In the 1885 sermon volume, he addressed this theme again: "The desire to know the times and the seasons is a craze with many poor bodies whose insanity runs in that particular groove. Every occurrence is a 'sign of the times' : a sign, I may add, which they do not understand. An earthquake is a special favourite with them. 'Now,' they cry, 'the Lord is coming' ; as if there had not been earthquakes of the sort we have heard of lately hundreds of times since our Lord went up into heaven. When the prophetic earthquakes occur in divers places, we shall know of it without the warnings of these brethren. What a number of persons have been infatuated by the number of the beast, and have been ready to leap for joy because they have found the number 666 in some great one's name. Why, everybody's name will yield that number if you treat it judiciously, and use the numerals of Greece, Rome, Egypt, China, or Timbuctoo. I feel weary with the silly way in which some people make toys out of Scripture, and play with texts as with a pack of cards. Whenever you meet with a man who sets up to be a prophet, keep out of his way in the future; and when you hear of signs and wonders, turn to your Lord, and in patience possess your souls. 'The just shall live by faith.' There is no other way of living among wild enthusiasts" (p.20).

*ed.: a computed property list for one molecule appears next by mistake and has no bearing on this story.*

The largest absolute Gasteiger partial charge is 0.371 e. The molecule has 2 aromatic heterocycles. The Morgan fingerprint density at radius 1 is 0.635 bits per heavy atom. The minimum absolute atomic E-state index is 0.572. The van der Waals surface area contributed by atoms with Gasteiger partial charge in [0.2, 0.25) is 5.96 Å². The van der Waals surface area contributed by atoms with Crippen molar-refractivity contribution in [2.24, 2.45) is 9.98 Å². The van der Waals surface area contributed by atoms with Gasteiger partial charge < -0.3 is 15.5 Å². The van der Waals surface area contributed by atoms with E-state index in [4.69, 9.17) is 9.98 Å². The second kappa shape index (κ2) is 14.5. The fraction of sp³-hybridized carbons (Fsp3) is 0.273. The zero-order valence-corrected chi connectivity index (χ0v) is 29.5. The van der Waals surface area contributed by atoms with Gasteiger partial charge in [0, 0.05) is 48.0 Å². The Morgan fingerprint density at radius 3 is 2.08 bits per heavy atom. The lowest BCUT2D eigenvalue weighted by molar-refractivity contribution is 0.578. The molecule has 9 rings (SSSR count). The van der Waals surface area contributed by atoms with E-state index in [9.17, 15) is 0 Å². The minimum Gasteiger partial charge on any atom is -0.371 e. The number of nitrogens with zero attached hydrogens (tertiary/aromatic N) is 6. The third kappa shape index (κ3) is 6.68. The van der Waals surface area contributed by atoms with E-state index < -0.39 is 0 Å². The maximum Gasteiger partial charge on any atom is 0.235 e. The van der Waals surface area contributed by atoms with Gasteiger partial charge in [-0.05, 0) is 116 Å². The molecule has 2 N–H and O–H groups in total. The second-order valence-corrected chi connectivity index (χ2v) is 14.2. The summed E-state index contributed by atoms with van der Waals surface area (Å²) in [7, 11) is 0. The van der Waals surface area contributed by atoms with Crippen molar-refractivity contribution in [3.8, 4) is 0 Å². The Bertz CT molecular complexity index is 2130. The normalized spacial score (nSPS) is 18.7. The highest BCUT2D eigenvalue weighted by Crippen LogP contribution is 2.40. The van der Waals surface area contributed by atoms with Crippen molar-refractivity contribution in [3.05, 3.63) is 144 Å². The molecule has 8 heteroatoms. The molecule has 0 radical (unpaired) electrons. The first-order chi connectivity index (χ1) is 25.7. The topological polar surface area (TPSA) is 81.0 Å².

If some were as faithful to preach "the whole counsel of God" as they are clever to find daily fulfillments of imagined prophecies, the souls of men would be better fed and the cause of Christ's kingdom would advance far more efficiently. People are not saved by what they believe about the Second Coming, but whether they believe aright about the First Coming. Paul summarized his message: "We preach Christ crucified," not, "we unravel the mysteries of the seven seals."


Brother Kutilek:

I am not interested in recieving [sic] your "controversial" information. I find you and your opinions as hateful as Brother Ruckman. While many of us are honestly trying to serve Jesus Christ, we don't have time for your "opinions." I know what I believe and whom I believe...what you think or Brother Ruckman thinks, is of no concern to me.

Pastor J-- L---

Dear Mr. L---:

At your request, I am removing you from my mailing list. I would ask that you do me the favor of telling me exactly what it is that I wrote which you take such strong objection to. My editorial about Clinton? Or (more likely) the quote from Spurgeon? (if so, then of course your objection is to Spurgeon's opinions, not mine). Or do you have a general dislike for me (though I don't recall that we have ever met, unless it was in Oklahoma City last Fall), gotten perhaps second-hand from the opinions of others? So, do me a favor, and tell me exactly what it was that incensed you so.